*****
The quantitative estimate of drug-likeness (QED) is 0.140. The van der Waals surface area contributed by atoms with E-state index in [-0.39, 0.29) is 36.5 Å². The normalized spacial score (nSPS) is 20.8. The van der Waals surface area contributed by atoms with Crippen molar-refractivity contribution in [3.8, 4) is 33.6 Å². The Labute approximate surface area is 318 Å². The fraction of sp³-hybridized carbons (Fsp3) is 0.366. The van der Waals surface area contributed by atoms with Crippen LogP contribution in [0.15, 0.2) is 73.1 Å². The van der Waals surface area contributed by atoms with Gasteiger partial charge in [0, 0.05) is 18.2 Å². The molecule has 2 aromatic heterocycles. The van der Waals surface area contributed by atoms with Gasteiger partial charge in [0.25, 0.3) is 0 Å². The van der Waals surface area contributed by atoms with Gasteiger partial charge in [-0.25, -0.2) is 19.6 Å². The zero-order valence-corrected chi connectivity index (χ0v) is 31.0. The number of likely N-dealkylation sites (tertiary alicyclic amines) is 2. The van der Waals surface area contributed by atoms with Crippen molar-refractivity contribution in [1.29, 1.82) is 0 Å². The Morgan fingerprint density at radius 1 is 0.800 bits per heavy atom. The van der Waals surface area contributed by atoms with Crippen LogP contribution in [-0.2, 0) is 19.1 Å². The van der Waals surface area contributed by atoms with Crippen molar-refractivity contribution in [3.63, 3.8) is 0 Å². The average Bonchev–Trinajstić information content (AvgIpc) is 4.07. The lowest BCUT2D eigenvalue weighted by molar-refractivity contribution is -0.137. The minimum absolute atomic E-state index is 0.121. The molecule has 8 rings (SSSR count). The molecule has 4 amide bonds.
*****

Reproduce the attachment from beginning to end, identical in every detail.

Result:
The quantitative estimate of drug-likeness (QED) is 0.140. The van der Waals surface area contributed by atoms with E-state index in [-0.39, 0.29) is 36.5 Å². The normalized spacial score (nSPS) is 20.8. The van der Waals surface area contributed by atoms with Crippen molar-refractivity contribution in [3.8, 4) is 33.6 Å². The Labute approximate surface area is 318 Å². The fraction of sp³-hybridized carbons (Fsp3) is 0.366. The van der Waals surface area contributed by atoms with Crippen LogP contribution in [0.15, 0.2) is 73.1 Å². The van der Waals surface area contributed by atoms with Gasteiger partial charge in [0, 0.05) is 18.2 Å². The molecule has 2 aromatic heterocycles. The van der Waals surface area contributed by atoms with Gasteiger partial charge in [0.25, 0.3) is 0 Å². The van der Waals surface area contributed by atoms with Gasteiger partial charge in [-0.25, -0.2) is 19.6 Å². The zero-order valence-corrected chi connectivity index (χ0v) is 31.0. The number of likely N-dealkylation sites (tertiary alicyclic amines) is 2. The van der Waals surface area contributed by atoms with Crippen molar-refractivity contribution in [1.29, 1.82) is 0 Å². The Morgan fingerprint density at radius 1 is 0.800 bits per heavy atom. The van der Waals surface area contributed by atoms with Crippen LogP contribution in [-0.2, 0) is 19.1 Å². The van der Waals surface area contributed by atoms with Crippen molar-refractivity contribution in [3.63, 3.8) is 0 Å². The average Bonchev–Trinajstić information content (AvgIpc) is 4.07. The lowest BCUT2D eigenvalue weighted by molar-refractivity contribution is -0.137. The minimum absolute atomic E-state index is 0.121. The molecule has 8 rings (SSSR count). The molecule has 4 amide bonds.